Saturday, 25 June 2011

The Evolution of a World

Lately I've been talking a bit about endings, but after every end there is a beginning. Even if the Pius Chronicles are drawing to a close, Argos will live on. The world has been a big part of my life for some years now, and I do not feel like we will be parting ways just yet. Great and terrible things have happened to it since I first visited it. Though nearly, but not quite cataclysmic, these events have greatly changed the world. Some of these events have been played out, others must be allowed to run their course. This post is the first in what will likely be a new series, where I pour out some of my thoughts on how the world will look once the dust has settled. If I'm lucky, this will take Argos into the Fourth Age.


I'll start by addressing my current thoughts on the next chronicle set on Argos – whether it be roleplaying or in the form of a novel is beside the point at this time. At present, the history of the world is very focussed on a group of player characters, and though the epic deeds these extraordinary heroes have achieved will become an important part of the mythos, I do not think any story set in their shadow will be very interesting for anyone but those who have played these tales. Exactly how I will solve this is something I do not need to take a stance on right now. Therefore I will table that question for now.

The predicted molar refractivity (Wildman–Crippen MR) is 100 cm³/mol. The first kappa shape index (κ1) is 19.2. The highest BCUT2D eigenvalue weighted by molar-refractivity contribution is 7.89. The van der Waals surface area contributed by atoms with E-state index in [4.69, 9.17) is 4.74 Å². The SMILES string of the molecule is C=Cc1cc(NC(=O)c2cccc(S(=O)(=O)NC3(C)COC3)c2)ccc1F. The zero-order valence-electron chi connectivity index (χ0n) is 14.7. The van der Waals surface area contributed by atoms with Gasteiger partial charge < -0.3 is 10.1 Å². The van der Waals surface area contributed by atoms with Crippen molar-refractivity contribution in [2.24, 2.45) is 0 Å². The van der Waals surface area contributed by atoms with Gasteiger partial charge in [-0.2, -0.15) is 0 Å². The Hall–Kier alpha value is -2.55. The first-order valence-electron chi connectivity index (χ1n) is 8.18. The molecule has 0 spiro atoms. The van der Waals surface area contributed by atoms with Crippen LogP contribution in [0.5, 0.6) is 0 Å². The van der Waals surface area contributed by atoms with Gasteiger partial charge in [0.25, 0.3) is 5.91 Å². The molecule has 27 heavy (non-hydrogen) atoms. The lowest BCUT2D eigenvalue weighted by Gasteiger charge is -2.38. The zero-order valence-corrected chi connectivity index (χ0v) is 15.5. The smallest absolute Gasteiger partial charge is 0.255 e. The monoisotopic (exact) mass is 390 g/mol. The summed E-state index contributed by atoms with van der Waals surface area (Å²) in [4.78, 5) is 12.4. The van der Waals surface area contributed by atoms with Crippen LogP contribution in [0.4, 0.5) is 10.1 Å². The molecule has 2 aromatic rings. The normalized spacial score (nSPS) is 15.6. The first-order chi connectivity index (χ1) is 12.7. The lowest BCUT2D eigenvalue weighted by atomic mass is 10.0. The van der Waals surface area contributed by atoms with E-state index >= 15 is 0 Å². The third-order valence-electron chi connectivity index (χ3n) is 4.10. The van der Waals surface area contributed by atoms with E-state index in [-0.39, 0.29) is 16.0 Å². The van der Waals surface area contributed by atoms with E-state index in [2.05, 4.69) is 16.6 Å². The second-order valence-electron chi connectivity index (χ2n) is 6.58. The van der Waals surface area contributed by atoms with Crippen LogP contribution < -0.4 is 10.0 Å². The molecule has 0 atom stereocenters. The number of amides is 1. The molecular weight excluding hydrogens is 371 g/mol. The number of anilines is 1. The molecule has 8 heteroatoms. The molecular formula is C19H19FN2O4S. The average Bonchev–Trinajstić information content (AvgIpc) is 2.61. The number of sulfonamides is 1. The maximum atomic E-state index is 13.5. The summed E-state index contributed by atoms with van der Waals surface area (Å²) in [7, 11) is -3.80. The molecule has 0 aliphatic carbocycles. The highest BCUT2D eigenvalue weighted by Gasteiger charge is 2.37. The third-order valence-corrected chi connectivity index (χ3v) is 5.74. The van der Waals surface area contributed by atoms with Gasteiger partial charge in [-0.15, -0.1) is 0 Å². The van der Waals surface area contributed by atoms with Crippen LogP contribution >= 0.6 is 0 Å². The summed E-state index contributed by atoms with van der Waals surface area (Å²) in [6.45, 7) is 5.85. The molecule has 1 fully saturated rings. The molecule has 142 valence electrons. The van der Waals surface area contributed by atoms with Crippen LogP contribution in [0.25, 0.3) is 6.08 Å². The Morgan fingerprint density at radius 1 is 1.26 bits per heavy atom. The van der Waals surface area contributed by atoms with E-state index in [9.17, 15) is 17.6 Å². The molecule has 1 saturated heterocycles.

Right now I want to pose a few other questions. This is mostly for my own benefit, as a way to organise some of my thoughts. Should I receive any substantial feedback, I will make sure to include that in my future musings on this topic.

The big question is how will the Aragonian civilizations develop over, say, a generation? The founding idea of Argos was: Imagine a world where magic once existed, but where it had been banned, only to have it reawaken again. In the thousand years that passed between the Covenant (the banning of magic), to the Breaking of the Seal (the awakening of magic), the Erian cultures reached a pre-Enlightenment stage. Think Europe around 1630 CE. In the generation that has passed since the awakening, the following changes have occurred.

  • Magic has become not only present, but a major power in politics and warfare. It has also come to influence certain fields of science.